Other Measures

There are several measures mechanics and owners can use to determine the quality of vehicle batteries. It’s important to understand the differences between them so you don’t get them confused.

Battery reserve capacity is similar to but not the same as amp hours. A battery amp hour rating determines the maximum current a battery can draw for 20 hours of service. Reserve capacity determines how long batteries last at specific draws or loads.

Both reserve capacity and amp hours can be used to determine how long a battery will last but in different ways. That’s why it’s important to know both.

Another measure that’s often confused with reserve capacity is cold cranking amps or CCA. They both relate to energy delivery but measure it in different ways and for different periods of time.

CCA is a short-term measure that determines how long an engine takes to start in cold weather. Battery reserve capacity is a long-term measure of how energy is delivered over time.

The more information you can get about a battery you’re considering purchasing, the easier it’ll be to determine if it’s worth your money. Battery reserve capacity is just one important consideration.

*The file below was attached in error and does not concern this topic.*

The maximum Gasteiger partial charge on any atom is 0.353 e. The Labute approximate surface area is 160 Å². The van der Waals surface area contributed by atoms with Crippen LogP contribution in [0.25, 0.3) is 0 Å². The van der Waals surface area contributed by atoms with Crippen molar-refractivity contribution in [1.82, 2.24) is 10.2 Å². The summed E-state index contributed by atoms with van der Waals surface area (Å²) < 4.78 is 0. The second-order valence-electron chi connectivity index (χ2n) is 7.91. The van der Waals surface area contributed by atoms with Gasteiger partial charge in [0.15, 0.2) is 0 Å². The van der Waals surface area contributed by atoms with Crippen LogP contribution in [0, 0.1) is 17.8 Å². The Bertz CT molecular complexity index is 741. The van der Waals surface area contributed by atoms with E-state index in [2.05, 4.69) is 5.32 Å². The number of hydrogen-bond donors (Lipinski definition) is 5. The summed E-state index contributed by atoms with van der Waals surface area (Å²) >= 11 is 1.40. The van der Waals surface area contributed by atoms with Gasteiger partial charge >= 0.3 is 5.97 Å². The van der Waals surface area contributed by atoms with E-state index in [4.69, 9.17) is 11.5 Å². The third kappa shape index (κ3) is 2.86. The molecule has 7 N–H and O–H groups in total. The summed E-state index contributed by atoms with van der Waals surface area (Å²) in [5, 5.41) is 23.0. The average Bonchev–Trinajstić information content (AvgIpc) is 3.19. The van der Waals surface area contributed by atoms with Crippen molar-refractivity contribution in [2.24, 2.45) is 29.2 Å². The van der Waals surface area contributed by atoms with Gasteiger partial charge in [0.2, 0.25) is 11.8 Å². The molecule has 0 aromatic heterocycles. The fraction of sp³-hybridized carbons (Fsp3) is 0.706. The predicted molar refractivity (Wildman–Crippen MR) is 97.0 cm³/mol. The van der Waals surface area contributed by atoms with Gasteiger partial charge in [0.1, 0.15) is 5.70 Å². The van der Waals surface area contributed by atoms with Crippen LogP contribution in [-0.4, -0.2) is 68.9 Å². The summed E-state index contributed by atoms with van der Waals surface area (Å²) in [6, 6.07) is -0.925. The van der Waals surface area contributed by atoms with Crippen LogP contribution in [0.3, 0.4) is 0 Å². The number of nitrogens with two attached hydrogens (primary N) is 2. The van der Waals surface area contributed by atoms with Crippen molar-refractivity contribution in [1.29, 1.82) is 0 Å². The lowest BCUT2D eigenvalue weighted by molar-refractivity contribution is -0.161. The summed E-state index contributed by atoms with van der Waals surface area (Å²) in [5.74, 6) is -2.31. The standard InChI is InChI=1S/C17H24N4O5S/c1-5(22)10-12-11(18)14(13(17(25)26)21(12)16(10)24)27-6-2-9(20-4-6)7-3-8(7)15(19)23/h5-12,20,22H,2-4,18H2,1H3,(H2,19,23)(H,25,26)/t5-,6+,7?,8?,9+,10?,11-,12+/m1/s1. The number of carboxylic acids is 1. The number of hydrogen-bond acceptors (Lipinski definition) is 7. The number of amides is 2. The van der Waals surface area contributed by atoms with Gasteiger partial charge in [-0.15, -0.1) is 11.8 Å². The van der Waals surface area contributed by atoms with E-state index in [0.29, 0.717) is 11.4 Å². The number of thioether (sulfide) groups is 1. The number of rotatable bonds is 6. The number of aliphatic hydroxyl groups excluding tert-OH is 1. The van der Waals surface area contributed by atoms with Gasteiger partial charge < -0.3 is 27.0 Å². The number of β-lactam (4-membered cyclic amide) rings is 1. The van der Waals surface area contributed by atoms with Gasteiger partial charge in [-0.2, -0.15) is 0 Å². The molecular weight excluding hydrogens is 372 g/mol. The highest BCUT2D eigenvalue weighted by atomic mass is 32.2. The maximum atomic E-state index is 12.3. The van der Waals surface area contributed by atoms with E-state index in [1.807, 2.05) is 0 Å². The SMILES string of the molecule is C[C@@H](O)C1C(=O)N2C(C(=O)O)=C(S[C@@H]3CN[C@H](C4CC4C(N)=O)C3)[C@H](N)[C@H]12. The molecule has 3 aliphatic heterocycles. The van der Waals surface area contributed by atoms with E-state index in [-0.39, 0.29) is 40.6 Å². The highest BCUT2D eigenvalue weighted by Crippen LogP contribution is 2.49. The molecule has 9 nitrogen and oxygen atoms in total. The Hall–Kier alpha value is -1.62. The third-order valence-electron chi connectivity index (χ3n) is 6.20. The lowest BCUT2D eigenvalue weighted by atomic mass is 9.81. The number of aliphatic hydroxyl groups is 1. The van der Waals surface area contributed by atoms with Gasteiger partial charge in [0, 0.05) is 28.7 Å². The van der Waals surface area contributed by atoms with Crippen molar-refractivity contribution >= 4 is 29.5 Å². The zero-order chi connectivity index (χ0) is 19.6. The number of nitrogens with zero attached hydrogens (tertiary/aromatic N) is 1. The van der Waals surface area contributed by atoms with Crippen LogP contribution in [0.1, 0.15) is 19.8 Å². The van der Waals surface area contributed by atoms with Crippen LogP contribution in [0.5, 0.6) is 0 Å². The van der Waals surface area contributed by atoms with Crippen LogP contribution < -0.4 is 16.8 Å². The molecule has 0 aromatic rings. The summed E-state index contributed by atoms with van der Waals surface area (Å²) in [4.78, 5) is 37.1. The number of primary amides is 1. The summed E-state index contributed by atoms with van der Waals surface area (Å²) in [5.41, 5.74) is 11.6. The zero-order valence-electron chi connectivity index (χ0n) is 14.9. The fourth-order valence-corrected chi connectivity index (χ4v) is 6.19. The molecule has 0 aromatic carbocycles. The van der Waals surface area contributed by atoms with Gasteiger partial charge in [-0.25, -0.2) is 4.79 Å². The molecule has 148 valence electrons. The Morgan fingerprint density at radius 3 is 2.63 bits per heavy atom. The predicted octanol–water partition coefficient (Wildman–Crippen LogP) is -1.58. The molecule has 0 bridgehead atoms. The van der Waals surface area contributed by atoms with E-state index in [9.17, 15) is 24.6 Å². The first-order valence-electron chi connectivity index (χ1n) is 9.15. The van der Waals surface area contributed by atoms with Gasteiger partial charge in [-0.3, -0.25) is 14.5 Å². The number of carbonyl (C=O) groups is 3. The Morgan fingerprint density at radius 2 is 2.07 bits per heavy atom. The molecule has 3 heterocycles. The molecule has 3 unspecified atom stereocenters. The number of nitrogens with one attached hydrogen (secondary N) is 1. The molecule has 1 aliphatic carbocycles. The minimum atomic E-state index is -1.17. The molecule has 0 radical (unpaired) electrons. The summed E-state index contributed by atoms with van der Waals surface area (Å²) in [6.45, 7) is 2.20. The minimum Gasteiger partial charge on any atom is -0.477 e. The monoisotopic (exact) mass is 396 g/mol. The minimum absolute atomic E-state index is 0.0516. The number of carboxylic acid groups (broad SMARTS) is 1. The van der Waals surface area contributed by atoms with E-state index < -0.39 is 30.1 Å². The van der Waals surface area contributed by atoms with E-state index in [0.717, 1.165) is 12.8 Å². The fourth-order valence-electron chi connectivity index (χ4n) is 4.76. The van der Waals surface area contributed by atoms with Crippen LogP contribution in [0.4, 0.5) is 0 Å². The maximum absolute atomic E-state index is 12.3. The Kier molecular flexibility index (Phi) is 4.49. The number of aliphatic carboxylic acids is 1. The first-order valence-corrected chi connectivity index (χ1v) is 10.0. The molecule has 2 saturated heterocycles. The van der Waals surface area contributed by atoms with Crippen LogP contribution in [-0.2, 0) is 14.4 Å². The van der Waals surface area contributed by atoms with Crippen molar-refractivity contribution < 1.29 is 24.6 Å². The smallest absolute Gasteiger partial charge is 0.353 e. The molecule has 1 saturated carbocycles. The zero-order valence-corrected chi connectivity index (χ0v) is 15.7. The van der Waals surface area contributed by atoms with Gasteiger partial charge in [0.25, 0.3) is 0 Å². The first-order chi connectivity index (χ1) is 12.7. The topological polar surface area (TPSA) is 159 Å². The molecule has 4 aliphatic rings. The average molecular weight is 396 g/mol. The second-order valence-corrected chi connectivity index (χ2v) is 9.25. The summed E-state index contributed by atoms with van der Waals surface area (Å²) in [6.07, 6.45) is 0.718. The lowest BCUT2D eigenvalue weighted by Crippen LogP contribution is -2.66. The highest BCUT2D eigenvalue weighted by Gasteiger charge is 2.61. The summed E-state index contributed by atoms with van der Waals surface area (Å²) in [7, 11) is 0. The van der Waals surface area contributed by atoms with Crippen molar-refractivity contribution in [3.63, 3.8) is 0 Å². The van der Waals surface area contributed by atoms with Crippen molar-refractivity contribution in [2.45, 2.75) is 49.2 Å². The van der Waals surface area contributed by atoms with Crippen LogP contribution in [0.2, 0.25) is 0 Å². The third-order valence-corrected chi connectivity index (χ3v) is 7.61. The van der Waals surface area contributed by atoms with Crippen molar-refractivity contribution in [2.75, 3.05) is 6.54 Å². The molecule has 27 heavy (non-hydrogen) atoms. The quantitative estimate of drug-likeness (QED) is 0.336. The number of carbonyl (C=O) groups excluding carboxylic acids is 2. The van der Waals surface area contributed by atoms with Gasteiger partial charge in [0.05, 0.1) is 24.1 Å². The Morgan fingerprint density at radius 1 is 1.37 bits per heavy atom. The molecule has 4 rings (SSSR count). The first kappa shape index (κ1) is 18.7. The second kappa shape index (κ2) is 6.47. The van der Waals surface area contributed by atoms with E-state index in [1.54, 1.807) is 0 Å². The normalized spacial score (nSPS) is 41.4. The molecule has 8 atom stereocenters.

Ask for as many details as you can from a dealer before purchasing a new battery. For more tips on how to get the best one, find out everything you need to know before purchasing a new battery.

How Long Your Battery Will Last

Using battery reserve capacity to determine how long your battery can provide sustained amperage isn’t an exact science. It’s still a worthwhile process because it can keep you from running out of battery power on the road.

Battery measures are non-linear, with capacity decreasing as current draw increases. This means that you won’t get a consistent number for how long your battery lasts, as it changes based on how it’s being used.

Knowing your battery reserve capacity is still an important part of maintenance. It determines how long the battery can supply energy to your vehicle’s accessories when the engine isn’t running.

There are plenty of effective ways to keep your vehicle running well regardless of its battery reserve capacity. Check out our 7 battery maintenance tips to learn some of the best methods.

Where to Get High-Rated Batteries

Battery reserve capacity determines how long a vehicle’s battery can sustain its amperage before the voltage decreases. It’s different from other measures of battery quality but just as important.

Battery RC provides a measure of how long a battery can sustain its amperage. It helps you choose the best, longest-lasting battery.

Battery reserve capacity isn’t the only factor to keep in mind, however. One of the most important things to do is choose the best provider to get your battery from.

We have a range of battery types, including dry charged automotive and more.

We offer options for all types of vehicles, from motorcycles to cars to boats. Browse our effective options, learn more about us today, and see how we can help you get the best possible batteries for all of your vehicles.